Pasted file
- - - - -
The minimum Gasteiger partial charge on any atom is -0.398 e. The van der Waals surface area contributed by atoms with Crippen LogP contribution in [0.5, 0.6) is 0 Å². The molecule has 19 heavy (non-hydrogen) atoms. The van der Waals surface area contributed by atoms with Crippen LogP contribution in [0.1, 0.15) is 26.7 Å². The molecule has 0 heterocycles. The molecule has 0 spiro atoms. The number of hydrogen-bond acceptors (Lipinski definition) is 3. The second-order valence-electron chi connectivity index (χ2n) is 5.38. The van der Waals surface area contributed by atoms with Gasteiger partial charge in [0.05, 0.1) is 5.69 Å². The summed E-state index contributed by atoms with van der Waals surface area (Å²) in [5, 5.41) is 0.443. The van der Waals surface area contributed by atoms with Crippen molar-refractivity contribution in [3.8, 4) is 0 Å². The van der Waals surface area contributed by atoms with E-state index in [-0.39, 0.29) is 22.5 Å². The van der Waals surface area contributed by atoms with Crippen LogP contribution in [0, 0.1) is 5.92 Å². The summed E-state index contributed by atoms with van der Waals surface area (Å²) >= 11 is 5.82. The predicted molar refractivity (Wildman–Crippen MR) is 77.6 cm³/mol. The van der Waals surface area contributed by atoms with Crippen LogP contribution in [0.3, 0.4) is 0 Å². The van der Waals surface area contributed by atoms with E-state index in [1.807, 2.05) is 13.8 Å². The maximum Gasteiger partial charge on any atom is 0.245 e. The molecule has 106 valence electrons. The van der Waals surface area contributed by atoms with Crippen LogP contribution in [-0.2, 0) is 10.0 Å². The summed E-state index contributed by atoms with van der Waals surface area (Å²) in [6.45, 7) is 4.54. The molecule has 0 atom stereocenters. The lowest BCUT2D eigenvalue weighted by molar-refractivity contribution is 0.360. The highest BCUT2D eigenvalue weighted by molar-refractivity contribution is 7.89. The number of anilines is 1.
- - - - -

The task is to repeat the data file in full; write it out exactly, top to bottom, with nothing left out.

The minimum Gasteiger partial charge on any atom is -0.398 e. The van der Waals surface area contributed by atoms with Crippen LogP contribution in [0.5, 0.6) is 0 Å². The molecule has 19 heavy (non-hydrogen) atoms. The van der Waals surface area contributed by atoms with Crippen LogP contribution in [0.1, 0.15) is 26.7 Å². The molecule has 0 heterocycles. The molecule has 0 spiro atoms. The number of hydrogen-bond acceptors (Lipinski definition) is 3. The second-order valence-electron chi connectivity index (χ2n) is 5.38. The van der Waals surface area contributed by atoms with Gasteiger partial charge in [0.05, 0.1) is 5.69 Å². The summed E-state index contributed by atoms with van der Waals surface area (Å²) in [5, 5.41) is 0.443. The van der Waals surface area contributed by atoms with Crippen molar-refractivity contribution in [3.8, 4) is 0 Å². The van der Waals surface area contributed by atoms with E-state index in [-0.39, 0.29) is 22.5 Å². The van der Waals surface area contributed by atoms with Crippen LogP contribution in [0, 0.1) is 5.92 Å². The summed E-state index contributed by atoms with van der Waals surface area (Å²) >= 11 is 5.82. The predicted molar refractivity (Wildman–Crippen MR) is 77.6 cm³/mol. The van der Waals surface area contributed by atoms with Crippen LogP contribution in [0.3, 0.4) is 0 Å². The van der Waals surface area contributed by atoms with E-state index in [1.807, 2.05) is 13.8 Å². The maximum Gasteiger partial charge on any atom is 0.245 e. The molecule has 106 valence electrons. The van der Waals surface area contributed by atoms with Crippen LogP contribution in [-0.2, 0) is 10.0 Å². The summed E-state index contributed by atoms with van der Waals surface area (Å²) in [6.45, 7) is 4.54. The molecule has 0 atom stereocenters. The lowest BCUT2D eigenvalue weighted by molar-refractivity contribution is 0.360. The highest BCUT2D eigenvalue weighted by molar-refractivity contribution is 7.89. The number of anilines is 1.